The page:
Insurance in sectional title schemes is sometimes discussed at length and debated as to whether the amounts insured are necessary and, sometimes, even whether insurance of the actual scheme is necessary, says Mandi Hanekom, operations manager for Propell.

Firstly, she says, insurance is of vital importance and proper insurance of the scheme must be taken care of by the body corporate of the scheme.

Section 37 of the Sectional Titles Act sets out the functions of the body corporate and part of this pertains to the insurance of the scheme:

“(f) to insure the building or buildings and keep it or them insured to the replacement value thereof against fire and such other risks as may be prescribed;

(g) to insure against such other risks as the owners may by special resolution determine;

(h) subject to the provisions of section 48 and to the rights of the holder of any sectional mortgage bond, forthwith to apply any insurance money received by it in respect of damage to the building or buildings, in rebuilding and reinstating the building or buildings in so far as this may be effected;

(i) to pay the premiums on any policy of insurance effected by it;”.

It can be seen here that insurance of a sectional title scheme is not an option but is specified in the Act, and so, therefore, must be done. In addition to the Act, it is also dealt with in the Prescribed Management Rules (PMR 29), which deals with the insurance, the liability cover, fidelity cover and how excesses should be dealt with, she said.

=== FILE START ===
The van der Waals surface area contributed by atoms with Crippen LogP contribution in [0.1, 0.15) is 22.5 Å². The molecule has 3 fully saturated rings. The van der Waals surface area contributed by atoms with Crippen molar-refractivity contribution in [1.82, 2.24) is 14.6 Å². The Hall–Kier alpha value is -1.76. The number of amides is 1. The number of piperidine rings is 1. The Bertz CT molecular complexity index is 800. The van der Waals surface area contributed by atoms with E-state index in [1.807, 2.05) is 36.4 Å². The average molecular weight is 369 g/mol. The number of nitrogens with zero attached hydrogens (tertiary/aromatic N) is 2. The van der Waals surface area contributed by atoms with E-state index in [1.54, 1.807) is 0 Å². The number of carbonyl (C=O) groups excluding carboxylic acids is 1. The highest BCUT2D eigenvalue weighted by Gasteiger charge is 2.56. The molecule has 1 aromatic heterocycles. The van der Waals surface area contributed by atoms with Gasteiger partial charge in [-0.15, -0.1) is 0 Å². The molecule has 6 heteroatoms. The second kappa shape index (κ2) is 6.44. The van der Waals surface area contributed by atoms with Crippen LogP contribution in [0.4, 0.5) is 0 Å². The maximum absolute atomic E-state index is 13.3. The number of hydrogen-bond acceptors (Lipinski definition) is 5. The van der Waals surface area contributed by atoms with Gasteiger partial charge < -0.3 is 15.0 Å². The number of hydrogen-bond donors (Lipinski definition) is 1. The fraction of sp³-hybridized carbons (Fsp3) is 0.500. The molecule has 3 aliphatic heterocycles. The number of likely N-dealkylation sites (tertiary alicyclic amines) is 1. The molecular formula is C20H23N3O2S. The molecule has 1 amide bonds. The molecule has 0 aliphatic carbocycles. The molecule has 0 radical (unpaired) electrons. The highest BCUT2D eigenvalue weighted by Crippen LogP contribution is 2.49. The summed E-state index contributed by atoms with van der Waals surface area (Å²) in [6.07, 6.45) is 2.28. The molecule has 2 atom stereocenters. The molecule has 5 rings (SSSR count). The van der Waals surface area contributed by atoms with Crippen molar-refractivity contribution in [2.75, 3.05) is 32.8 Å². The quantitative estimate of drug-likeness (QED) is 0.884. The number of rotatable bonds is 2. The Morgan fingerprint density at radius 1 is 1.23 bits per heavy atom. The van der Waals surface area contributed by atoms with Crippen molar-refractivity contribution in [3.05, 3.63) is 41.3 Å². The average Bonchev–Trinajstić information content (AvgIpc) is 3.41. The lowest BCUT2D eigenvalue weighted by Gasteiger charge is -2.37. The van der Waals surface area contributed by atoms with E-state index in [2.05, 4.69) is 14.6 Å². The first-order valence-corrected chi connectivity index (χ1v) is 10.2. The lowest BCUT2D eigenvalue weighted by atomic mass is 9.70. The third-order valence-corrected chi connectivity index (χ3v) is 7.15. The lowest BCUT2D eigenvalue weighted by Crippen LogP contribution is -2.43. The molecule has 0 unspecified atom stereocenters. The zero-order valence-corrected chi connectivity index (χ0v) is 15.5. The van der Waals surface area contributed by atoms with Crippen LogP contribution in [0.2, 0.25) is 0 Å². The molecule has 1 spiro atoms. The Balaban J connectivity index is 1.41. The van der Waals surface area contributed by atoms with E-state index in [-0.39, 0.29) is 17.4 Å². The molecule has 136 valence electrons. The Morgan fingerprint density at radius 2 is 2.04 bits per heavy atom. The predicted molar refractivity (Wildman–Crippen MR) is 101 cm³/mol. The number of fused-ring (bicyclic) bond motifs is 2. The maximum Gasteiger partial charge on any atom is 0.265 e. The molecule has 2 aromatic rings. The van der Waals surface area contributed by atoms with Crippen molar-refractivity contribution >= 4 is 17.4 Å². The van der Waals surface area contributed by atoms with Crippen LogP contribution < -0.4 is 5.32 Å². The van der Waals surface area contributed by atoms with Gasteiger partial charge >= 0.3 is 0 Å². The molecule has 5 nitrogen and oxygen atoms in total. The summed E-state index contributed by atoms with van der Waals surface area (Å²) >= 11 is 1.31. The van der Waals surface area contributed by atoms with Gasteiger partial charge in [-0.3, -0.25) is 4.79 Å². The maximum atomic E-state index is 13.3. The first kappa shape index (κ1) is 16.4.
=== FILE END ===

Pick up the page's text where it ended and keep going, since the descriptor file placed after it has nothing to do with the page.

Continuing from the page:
The most important thing that the trustees need to be sure of, said Hanekom, is that that insurance value ties up with the sectional plans, the value of the units and the participation quota of the units. The participation quota percentages will vary from unit to unit according to their size, so this must be checked thoroughly.

It is important, too, that owners check that their units are insured properly, and not assume that it has been done.

Any improvements to units should be noted and the insured value of the improved unit must be increased accordingly, said Hanekom. What usually happens in cases such as these, she said, is the owner pays the difference on the higher premium. The body corporate will pay the portion that is ascertained by the participation quota.

Insured values on sectional title schemes should be updated every two to three years, to be sure that the insurance keeps up to date with the market related replacement value, she said.

“If a huge disaster were to take place, such as a fire, and the units weren’t insured to the right value, this would be devastating to the owners as they would not be able to claim for the updated value of their home. If years are spent building a home and putting money into improving it, it would set them back a great deal to start from scratch,” said Hanekom.

The trustees do, therefore, have a huge responsibility to make sure the insurance is handled correctly to protect the units and the scheme itself, she said.

 For further information contact Mandi Hanekom on 0861 33 34 35 or email

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